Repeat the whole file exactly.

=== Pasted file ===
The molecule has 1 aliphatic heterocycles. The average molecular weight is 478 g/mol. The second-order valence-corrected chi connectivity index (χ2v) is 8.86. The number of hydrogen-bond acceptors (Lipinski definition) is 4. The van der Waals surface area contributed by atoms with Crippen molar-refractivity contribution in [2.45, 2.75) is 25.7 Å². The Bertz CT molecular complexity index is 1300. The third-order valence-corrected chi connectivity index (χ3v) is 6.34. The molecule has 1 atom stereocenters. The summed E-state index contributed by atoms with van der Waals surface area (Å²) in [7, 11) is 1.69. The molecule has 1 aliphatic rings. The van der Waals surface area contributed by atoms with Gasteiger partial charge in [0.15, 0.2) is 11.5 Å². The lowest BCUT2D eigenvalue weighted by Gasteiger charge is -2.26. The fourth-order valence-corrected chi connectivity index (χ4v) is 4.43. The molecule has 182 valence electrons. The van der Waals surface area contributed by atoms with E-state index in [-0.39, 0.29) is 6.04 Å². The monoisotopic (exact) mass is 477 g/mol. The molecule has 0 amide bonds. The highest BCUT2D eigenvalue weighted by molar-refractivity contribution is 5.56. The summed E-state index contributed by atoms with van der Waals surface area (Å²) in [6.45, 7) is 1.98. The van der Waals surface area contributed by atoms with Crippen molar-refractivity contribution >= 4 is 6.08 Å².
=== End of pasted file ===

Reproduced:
The molecule has 1 aliphatic heterocycles. The average molecular weight is 478 g/mol. The second-order valence-corrected chi connectivity index (χ2v) is 8.86. The number of hydrogen-bond acceptors (Lipinski definition) is 4. The van der Waals surface area contributed by atoms with Crippen molar-refractivity contribution in [2.45, 2.75) is 25.7 Å². The Bertz CT molecular complexity index is 1300. The third-order valence-corrected chi connectivity index (χ3v) is 6.34. The molecule has 1 atom stereocenters. The summed E-state index contributed by atoms with van der Waals surface area (Å²) in [7, 11) is 1.69. The molecule has 1 aliphatic rings. The van der Waals surface area contributed by atoms with Gasteiger partial charge in [0.15, 0.2) is 11.5 Å². The lowest BCUT2D eigenvalue weighted by Gasteiger charge is -2.26. The fourth-order valence-corrected chi connectivity index (χ4v) is 4.43. The molecule has 182 valence electrons. The van der Waals surface area contributed by atoms with E-state index in [-0.39, 0.29) is 6.04 Å². The monoisotopic (exact) mass is 477 g/mol. The molecule has 0 amide bonds. The highest BCUT2D eigenvalue weighted by molar-refractivity contribution is 5.56. The summed E-state index contributed by atoms with van der Waals surface area (Å²) in [6.45, 7) is 1.98. The van der Waals surface area contributed by atoms with Crippen molar-refractivity contribution >= 4 is 6.08 Å².